Space Odyssey

Posted on April 1, 2015 by | Posted in about LibriVox, Blog, Books, For Volunteers, Monthly Picks, News | Comments: 2 Comments on Space Odyssey

April 12 is dedicated in memory of the first manned space flight in 1961 as the International Day of Human Space Flight. Let’s celebrate this scientific milestone with 10 gems from our catalog.

Long before humans tried to fly to the stars, astronomy was busy classifying all the Curiosities of the Sky. In the book by Garrett P. Serviss we hear about them all: stars and their constellations, nebulae, meteors, aurorae…

The universe has served as inspiration for mankind since ancient times. Clark Ashton Smith has written The Star Treader and Other Poems, a number of beautiful poems about the nightly skies: The Summer Moon, Lament of the Stars, Song of a Comet…

36 people of different nations get a closeup view of the latter, when they are taken Off on a Comet that hits the Earth and takes a chunk with it. For two years they are travelling through space in one of the earliest sci-fi stories, written by Jules Verne.

In that story, a scientist plays an important role in helping to solve the mysteries of the solar system, just like in the real world. Read Robert Stawell Ball’s biographies of Great Astronomers from Ptolemy to Galileo, from Copernicus and Kepler to Newton and Halley…

Not quite so famous is Gulliver of Mars. During his vacation, US Navy Lt. Jones is transported to the red planet and promptly falls in love with a Martian princess. Check out the book by Sir Edwin Arnold, which served as inspiration for the Barsoom series.

A group of student astronauts from Minnesota is not waiting for luck, and are ready to do anything to leave Earth. When they finally succeed, they are not prepared for what’s in store for them though… Find out more in The Planet Strappers by Raymond Z. Gallun.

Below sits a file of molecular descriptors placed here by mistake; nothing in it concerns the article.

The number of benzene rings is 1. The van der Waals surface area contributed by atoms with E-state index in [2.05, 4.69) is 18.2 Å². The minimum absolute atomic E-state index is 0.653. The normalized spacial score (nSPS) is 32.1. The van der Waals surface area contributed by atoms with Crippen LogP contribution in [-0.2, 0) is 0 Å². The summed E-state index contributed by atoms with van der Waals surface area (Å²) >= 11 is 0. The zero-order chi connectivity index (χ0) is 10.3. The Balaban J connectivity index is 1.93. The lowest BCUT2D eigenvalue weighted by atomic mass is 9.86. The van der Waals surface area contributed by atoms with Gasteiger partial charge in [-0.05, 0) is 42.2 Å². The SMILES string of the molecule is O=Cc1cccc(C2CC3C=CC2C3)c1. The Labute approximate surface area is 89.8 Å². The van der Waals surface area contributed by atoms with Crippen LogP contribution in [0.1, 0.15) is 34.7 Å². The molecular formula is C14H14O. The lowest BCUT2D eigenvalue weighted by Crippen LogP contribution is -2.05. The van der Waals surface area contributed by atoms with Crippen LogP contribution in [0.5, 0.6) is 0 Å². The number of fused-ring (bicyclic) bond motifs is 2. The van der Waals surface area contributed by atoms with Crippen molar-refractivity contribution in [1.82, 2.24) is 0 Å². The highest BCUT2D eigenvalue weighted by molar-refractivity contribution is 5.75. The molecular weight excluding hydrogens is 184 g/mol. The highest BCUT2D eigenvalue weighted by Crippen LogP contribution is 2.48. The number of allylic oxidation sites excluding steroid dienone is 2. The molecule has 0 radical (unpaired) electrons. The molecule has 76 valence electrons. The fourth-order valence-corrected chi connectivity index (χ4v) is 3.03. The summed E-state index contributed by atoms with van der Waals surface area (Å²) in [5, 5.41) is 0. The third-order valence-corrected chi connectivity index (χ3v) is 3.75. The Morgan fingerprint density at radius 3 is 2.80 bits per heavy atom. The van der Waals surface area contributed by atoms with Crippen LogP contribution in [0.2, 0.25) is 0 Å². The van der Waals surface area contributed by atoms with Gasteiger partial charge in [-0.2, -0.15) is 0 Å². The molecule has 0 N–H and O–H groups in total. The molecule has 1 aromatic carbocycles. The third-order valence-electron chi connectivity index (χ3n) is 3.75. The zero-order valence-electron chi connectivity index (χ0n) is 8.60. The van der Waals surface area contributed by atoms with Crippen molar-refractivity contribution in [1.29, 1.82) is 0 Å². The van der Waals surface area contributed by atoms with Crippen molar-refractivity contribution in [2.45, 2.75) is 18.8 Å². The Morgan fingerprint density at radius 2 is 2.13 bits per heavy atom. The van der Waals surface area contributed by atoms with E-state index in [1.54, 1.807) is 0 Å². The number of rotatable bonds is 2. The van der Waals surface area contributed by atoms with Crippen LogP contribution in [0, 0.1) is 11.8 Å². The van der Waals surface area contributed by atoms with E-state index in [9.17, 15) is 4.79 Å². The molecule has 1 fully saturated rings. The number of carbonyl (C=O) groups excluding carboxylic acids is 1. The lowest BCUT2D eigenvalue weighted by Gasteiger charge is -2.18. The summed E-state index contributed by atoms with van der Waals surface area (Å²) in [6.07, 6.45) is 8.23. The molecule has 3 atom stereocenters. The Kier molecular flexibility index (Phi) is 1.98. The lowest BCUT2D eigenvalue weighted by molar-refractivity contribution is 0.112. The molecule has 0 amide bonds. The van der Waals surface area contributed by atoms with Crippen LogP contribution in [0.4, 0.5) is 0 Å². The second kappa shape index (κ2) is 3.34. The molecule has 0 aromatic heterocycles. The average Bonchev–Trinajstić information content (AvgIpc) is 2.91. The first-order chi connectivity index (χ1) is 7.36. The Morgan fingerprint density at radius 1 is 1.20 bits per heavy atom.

From space travel to space colonisation it is just a small step, but, as has been found out in Murray Leinster’s story, the human race needs special conditions: a replica of those on Earth. When the first people land, they soon notice that something has gone wrong on terraformed Planet of Dread

In any case we have to solve the problem of the enormous amount of time it takes to cross space. Enter philosopher John McTaggart who argues for The Unreality of Time by saying that our descriptions of time are either contradictory, circular, or insufficient.

It is likely that robots will play a large role on our long space travels. The more human, the better they can serve us – but when do they deserve human rights? This question is explored in Karel ńĆapek’s famous play R.U.R. – Rossum’s Universal Robots.

More advanced machines can cause more problems. Robot Snookums is a rather Unwise Child when he learns how to build bombs. Thus, he is being shipped off to a distant planet, but scary things occur on the trip… Is Snookums really to blame in the story by Randall Garrett?

Enjoy – and look at the stars tonight!

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2 comments

  1. Dave says:

    If you guys ever think that your work is not appreciated because we are lazy slobs who do not voice our appreciation… you are half right… but we do appreciate your work and presentations more than we probably could put words to anyway… so… Thanks a bunch. A mind is indeed a terrible thing to waste…but the exercise of minds through unbounded literature is more of a work than almost none recognize. So, utilizing some of my almost unlimited International Language skills I can only say: Much Grass. Dave

  2. What You People Do For The General Public Is Awe-Inspiring. Most of us are “too busy” or too self-absorbed to get involved. Thank You for this gift of spoken literature, from all of us, the silent users.

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